Just starting a new rebuilt motor and the carb. shot a stream of gas out of the tiny hole above the name plate near the side of the intake. I took it off and set the float because I thought it may be sticking. Re-installed it and turned on the gas valve and the same thing. Gas just pours out the hole. If you look at the enclosed picture you will see a small hole just behind the choke axle hole. Is this supposed to be plugged? Or is it a hole for air to the float bowl? Any advise that can cure this problem would be appreciated. Thanks
If gas is coming out that hole the needle is not seating and shutting off the supply. That hole is not plugged.
Richard: Thanks - what would you recommend I do to cure this?
If the float level is correct and the float is ok, It may be dirt or something keeping the needle from seating. A new needle and seat may be needed if the old needle cannot be made to seat properly. The old manual shows a guy blowing in the inlet opening while moving the float up and down to tell if it is seating properly.
Some of the experts no doubt will have comments that may help when they see this thread.
Sounds like you need to take the bowel and float off and carefully inspect the float valve and seat. Maybe it is defective or could just be some foreign object in the sealing surface. Also make sure that the float floats and that it is adjusted correctly.
I have seen the float be a sinker instead of a float, and it was a brand new float. Take a small cup of gas and see if the float will float or sink.
I often check needle valve seats by blowing into the gas inlet. With the carb right side up air should pass easily into the carb. With the carb upside down its almost impossible to blow air into the inlet.
It has to fail either this test or the "float in gas" test.
It could be the carburetor has been rebuilt using a Grose jet. This is a ball bearing instead of a needle and seat. They don't work well.
i created a thread on this last week too. I hooked up the brand new carb, let it run and as soon as that float fills the engine stumbles and gas pours out the side. I talked to the catalog supplier and they told me to take it apart and inspect or send it back. I took it apart and same problem as soon as it turned on. So I sent it back... my old one ran better!
anybody know if that hole can just be plugged up?
I had a G last year that did that--worked with the bowl off and testing, then leaked when back together. Result was the bracket was either attached to the repro float in the wrong place or the float was too big. It caused the float to rest against the side of the bowl when assembled, so that it couldn't float and cut off the flow. A little sanding on the float cured that.
You cannot plug that hole unless the carburetor is only going to be used for display.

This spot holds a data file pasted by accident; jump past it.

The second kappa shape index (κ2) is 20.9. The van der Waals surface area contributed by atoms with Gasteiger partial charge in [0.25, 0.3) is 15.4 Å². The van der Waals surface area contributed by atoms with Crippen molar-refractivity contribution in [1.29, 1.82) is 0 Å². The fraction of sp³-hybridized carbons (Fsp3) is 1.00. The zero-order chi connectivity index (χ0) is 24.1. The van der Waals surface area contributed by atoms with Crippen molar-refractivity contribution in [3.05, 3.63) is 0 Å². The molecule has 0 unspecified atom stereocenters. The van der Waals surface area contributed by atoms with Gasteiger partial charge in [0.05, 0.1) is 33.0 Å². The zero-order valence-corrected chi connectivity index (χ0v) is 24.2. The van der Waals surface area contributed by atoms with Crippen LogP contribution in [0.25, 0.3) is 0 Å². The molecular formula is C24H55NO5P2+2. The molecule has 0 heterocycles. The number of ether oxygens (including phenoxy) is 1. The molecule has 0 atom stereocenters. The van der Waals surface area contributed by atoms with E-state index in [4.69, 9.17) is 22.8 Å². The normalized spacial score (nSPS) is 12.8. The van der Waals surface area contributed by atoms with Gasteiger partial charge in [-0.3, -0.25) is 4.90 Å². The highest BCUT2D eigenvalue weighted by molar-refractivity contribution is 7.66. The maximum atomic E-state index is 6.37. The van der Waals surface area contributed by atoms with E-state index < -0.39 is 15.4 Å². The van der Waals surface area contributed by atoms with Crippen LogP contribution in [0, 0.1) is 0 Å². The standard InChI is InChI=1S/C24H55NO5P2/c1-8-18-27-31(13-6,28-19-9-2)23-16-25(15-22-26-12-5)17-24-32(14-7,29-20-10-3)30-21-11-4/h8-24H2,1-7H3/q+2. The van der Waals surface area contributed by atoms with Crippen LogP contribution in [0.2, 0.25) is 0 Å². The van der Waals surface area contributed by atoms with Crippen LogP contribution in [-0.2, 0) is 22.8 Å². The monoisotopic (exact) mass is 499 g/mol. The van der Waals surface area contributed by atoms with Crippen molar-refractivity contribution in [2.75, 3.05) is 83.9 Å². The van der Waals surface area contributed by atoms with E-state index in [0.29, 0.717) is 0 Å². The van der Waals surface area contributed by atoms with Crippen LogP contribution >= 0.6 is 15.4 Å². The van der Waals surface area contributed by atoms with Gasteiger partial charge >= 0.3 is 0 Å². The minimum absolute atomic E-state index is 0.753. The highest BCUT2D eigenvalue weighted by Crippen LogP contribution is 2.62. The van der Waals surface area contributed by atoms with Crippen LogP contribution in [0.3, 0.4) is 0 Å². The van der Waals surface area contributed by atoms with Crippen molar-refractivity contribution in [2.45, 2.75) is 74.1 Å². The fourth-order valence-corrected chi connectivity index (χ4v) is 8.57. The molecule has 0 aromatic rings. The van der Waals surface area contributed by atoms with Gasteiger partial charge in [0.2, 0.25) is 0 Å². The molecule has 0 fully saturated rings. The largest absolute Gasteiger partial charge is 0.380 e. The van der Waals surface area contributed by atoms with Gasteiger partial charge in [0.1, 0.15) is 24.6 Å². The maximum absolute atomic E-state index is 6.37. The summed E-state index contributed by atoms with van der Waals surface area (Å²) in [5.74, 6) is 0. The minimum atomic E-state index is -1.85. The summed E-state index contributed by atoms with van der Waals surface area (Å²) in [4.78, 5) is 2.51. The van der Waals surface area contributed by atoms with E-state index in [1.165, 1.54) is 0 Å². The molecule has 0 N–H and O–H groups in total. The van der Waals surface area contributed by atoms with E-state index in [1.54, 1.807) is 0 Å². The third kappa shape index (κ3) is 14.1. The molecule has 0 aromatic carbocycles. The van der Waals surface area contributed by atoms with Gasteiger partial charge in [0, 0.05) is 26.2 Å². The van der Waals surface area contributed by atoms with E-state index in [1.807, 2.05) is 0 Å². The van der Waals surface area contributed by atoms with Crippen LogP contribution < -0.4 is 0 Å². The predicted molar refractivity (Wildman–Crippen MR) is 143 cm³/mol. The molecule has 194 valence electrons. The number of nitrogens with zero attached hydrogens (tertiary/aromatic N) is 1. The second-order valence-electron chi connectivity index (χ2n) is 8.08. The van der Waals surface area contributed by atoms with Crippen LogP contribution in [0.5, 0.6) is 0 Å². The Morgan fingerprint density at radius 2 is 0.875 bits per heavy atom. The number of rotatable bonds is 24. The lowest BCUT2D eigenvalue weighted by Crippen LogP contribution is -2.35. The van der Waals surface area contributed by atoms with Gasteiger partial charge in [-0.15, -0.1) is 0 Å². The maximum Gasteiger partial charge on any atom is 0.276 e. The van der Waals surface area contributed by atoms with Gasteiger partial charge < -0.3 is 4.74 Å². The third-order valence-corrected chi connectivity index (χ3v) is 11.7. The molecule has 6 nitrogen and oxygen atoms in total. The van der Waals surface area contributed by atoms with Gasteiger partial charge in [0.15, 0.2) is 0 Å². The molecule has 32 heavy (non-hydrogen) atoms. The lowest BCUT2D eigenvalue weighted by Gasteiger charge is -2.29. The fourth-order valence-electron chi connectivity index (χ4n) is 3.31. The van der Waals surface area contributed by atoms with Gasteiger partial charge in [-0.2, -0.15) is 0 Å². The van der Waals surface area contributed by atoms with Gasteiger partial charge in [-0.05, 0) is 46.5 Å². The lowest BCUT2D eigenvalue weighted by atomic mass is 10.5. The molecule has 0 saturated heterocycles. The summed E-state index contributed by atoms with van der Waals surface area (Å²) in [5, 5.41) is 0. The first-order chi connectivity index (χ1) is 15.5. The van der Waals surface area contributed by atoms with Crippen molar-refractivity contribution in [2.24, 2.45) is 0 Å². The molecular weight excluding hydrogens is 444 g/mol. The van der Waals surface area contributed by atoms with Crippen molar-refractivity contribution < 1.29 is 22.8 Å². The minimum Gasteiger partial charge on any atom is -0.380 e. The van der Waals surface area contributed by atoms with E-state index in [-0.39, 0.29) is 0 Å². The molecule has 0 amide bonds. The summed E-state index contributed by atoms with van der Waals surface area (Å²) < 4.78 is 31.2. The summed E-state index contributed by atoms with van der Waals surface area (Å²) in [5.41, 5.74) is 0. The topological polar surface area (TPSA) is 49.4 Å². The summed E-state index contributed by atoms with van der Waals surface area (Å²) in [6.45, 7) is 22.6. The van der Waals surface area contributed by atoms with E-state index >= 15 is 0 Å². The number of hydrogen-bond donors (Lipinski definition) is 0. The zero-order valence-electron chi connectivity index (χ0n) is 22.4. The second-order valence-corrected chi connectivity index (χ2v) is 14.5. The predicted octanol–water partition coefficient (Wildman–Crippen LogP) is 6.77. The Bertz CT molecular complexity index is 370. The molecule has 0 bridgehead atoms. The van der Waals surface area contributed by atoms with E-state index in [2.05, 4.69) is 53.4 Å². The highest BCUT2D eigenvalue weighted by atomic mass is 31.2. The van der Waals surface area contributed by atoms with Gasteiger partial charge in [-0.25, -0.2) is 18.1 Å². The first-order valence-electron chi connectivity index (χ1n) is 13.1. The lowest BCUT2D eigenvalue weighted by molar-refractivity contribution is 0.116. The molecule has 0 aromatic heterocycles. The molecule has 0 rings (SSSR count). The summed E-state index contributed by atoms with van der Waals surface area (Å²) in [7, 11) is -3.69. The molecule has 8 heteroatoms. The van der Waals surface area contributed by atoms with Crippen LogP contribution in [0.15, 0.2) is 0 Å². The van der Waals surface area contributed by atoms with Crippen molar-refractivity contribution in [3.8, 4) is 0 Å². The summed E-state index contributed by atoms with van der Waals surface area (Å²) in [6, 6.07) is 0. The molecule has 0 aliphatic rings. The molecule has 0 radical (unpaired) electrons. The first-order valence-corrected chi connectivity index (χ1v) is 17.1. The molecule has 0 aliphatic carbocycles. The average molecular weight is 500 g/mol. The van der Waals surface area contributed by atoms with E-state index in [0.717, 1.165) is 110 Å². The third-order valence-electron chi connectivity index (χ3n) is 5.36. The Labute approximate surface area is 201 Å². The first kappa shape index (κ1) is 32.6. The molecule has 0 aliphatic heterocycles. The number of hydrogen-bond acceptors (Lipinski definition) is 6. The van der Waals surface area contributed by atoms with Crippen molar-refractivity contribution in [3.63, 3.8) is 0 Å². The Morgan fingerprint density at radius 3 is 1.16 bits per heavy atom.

I'm with you on that Grose jet. They just don't work well. I've worked on several Ts that didn't run well at all or were pouring gas out of the carb, and found them to have those blasted things. I'd put in a stock needle and seat, and then all would be well.
Grose jets are junk jets.
This one caused me grief twice until I threw it out.
First time gas was dripping all over the garage floor when I opened the gas shutoff. Removed it, cleaned, had the ball working. Ran for a while...then...second time the T would not start, gas starved, no gas flowing, dang thing stuck closed!
No third chance to mess the carb again, threw away this Grose jet.
Guys: Thanks for all the suggestions. I have the stock jet and have taken apart again. The float works properly in a cup of gas. The neddle jet is clear. It will not pass air when closed and allows air when open. I will install again this afternoon and post results. Thanks
Another possibility is if the wee gasket between the seat and the body is missing or defective, this will show up on the "pass air" test.
I had one once where the base of the seat was machined at an angle so it was impossible to get it to seal.
What Ken T said.
Also. The "problem" with the original type valves is that if the tapered valve has ANY wear or visible ring around it, or if it is uneven in any way, it will leak.
That said. I have been told the proverbial hundred times that you cannot repair that valve yourself. In spite of that, I have, on at least a dozen carburetors, pinched a piece of fine wet-or-dry sandpaper in my fingers over the end of the failed valve and spun it back and forth pinched in that sandpaper with my other hand. ONLY ONCE did I have to go back and redo it for a second time. My carburetors almost never leak (except when some junk got into the valve from the gas tank). I rarely turn the gas off from the gasoline tank. They don't leak. They don't hang up. I never have trouble from them.
Sorry "hundred people". I am going to continue to fix them myself whether you say I can or not.
Drive carefully, and enjoy, W2
Wayne, I do the same thing but spin the needle in a drill press or lathe. The seat can be cleaned with solvent and the hand spinning of a bamboo chopstick sharpened to fit inside.
I had an older gentleman who worked on small engines for many years. He told me to use valve lapping compound on stubborn needle valve and seats.
I went thru the same thing with one of mine, and it was the float.
1 thing I do that may be so taboo I will be banished forever from T world is I use the yellow thread tape on the threads of the seat houseing.Not much,just a round or 2.I was told that the threads could be worn and letting a slow leak happen.Made sense so I am doing that.No troubles so far from that procedure.
I am currently working on a John Deere B carb that filled the crankcase up with gas.
I will start another thread in reference to something I saw on a rebuild video this evening.
No banishment, but isn't that what the gasket under the seat if for?
Yea,that is the correct thought but this dont seem to hurt anything.
1 thing I have often thought about on some of the old cast carbs is there a chance the body of the carb that the seat is threaded into could be cracked and that explain sometimes a carb you just cant make work right?
RESULTS FROM FRED ON INSTALLING AGAIN! Sorry to report nothing seems to work. I took it on and off 3 more times each time adjusting and checking the float. The Blow test works as it should even with the bowl off and hand holding the float - the neddle valve seems to work. CLUE: It did not just leak out the hole - it ran steady stream as if there was no valve at all. I am stumped. Think I must have a bad carburator???
I know you have probably done this but shake the float and listen.Sometimes a half full float will still "float" but not good enough to work.